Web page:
Friday’s jobs report could eliminate market’s recession fears

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Economists also expect an average hourly wage increase of 0.3 percent and an unchanged unemployment rate at 3.8 percent, when the report is released at 8:30 a.m. ET Friday, according to Refinitiv.

Companies seem to have done a lot of hiring in March, and if Friday’s jobs report is as strong as expected, it could go a long way towards reducing speculation that a recession is coming and that the Fed will have to cut interest rates to stop it.

“This is one of the numbers that’s going to help shape market expectations for what the Fed needs to do and where the economy is going,” said Societe Generale senior U.S. economist Omair Sharif. Sharif is forecasting 200,000 jobs.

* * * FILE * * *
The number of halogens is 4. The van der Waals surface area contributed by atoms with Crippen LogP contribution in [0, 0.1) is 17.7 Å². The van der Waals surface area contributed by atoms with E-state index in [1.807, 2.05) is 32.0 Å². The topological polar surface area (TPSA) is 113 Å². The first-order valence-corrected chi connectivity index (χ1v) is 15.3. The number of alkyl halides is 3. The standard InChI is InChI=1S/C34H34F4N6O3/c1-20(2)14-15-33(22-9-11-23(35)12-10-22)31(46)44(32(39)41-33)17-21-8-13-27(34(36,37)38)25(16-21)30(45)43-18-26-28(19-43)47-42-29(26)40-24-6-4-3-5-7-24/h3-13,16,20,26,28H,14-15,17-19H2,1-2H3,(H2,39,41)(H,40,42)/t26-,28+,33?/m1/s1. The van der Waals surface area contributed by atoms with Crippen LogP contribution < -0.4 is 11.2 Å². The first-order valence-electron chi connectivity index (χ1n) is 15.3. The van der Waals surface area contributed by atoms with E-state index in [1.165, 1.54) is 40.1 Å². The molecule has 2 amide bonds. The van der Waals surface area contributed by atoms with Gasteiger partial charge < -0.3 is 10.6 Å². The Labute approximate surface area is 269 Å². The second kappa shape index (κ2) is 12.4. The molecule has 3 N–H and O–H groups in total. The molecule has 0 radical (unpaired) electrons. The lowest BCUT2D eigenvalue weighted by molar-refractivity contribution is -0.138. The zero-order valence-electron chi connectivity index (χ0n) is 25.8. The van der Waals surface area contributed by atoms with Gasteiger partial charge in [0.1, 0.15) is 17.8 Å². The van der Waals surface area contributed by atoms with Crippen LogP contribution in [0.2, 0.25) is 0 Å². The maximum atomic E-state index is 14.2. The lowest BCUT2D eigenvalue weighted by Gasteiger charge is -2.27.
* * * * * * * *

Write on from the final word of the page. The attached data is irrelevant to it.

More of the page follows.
Like every jobs report, this one is important, but economists say even more so, after the stunningly weak February report, with just 20,000 jobs created. That data added to growing concerns this winter that the economy could tip into a recession sometime in the next year. But economists believe that report was an anomaly, and the real pace of job growth is closer to the consensus forecast for March of 175,000 payrolls, according to Dow Jones.

“It’s an important number. I will wave an all clear banner if the number’s good,” said Michael Gapen, chief U.S. economist at Barclays. Gapen expects 175,000 jobs, wage growth of 0.2 percent and a lower unemployment rate, at 3.7 percent.

The number of economic reports that fell short of expectations have far surpassed the ones that were better, and the Citi Economic Surprise index, which tracks the difference between them, fell to its lowest level since June, 2017.

Economists have been blaming February’s job weakness and the uneven quality of first quarter data, in part, on the five-week government shutdown and brutal winter weather in January and February.